Beyond the Andromeda galaxy time and space proceed forever, and everywhere space resonates with the memories of so many creatures who occupy different scales of existence. We are all radiant beings who will shine now and forever, and who live in such troubled times that some find it comforting to remember that our warbling reflections go on and on indefinitely as if a day had never passed.

While some may wish that their misery would end, and pray for the End of Days, alas it is simply not the case that time will ever end. It happens to be convenient for some people to believe that we will eventually die, both as individuals and as members of the groups of those who are dear to us, but time only seems to end because of the peculiar way we look at it. The truth is that our sense of these dimensions is a domestic convenience organising our lives, and if we chose to look at them differently then we could see that it all just keeps getting bigger and bigger. Our little bubble of perception may begin on a scale which seems for a moment to be relatively small, but we continue to expand without ever ending because, after all, we are just a lot of electromagnetic radiation.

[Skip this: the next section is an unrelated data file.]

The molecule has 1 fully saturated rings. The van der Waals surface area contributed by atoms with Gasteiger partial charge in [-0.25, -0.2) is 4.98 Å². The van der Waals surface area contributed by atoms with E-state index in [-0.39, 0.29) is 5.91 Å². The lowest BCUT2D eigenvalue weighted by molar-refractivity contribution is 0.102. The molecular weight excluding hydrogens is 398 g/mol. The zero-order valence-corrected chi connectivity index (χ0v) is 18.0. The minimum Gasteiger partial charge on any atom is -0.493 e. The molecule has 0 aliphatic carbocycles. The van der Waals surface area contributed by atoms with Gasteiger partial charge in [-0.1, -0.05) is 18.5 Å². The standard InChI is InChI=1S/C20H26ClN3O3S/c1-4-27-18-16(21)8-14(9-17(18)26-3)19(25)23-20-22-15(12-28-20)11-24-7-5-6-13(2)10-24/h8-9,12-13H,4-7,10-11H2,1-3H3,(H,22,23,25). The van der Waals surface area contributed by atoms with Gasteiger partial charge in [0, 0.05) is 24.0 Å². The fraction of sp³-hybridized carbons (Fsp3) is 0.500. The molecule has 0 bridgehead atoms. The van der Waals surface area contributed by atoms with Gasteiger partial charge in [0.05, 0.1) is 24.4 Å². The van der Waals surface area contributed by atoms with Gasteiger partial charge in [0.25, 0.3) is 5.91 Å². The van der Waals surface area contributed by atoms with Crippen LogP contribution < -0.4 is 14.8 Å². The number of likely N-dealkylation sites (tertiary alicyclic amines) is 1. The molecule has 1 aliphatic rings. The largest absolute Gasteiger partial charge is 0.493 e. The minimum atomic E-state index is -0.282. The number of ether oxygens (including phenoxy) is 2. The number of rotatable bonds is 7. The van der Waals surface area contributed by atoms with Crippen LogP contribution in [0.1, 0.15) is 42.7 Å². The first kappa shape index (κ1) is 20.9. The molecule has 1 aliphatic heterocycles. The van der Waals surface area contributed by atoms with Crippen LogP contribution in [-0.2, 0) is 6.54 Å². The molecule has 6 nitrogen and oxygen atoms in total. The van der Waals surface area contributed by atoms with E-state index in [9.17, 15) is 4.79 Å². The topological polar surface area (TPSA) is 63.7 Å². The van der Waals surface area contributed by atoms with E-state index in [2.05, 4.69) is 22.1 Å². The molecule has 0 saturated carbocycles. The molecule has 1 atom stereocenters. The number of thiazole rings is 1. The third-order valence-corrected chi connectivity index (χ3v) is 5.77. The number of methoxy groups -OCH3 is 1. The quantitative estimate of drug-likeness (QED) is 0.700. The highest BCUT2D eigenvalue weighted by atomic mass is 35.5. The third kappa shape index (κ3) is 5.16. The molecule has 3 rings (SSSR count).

I've seen members of my family luxuriate in their innocence of the emptiness out there as they sat down to their Sunday lunch, and ate one of those relatively insignificant ones who look out there in the late afternoon on their last day on Earth. I'm a city boy living on a farm and I made the mistake of getting emotionally involved with the livestock, which is typical of my kind. I got to know some of the cows pretty well during my stay here, and I've seen the look in the eyes of those sad ones who know they are being taken off to slaughter. It's not fear I've seen there, but sadness. When you look out into the warmth of eternity it's not fear you feel but an overwhelming sorrow when you realise that you will have to give up something which you've loved very dearly. All of time and space awaits you out there beyond the horizon, but saying good bye, feeling the love and gratitude you owe to those who brought you into this world, and who cared for you. Well, it's very difficult for those insignificant ones to be constructive with such emotions.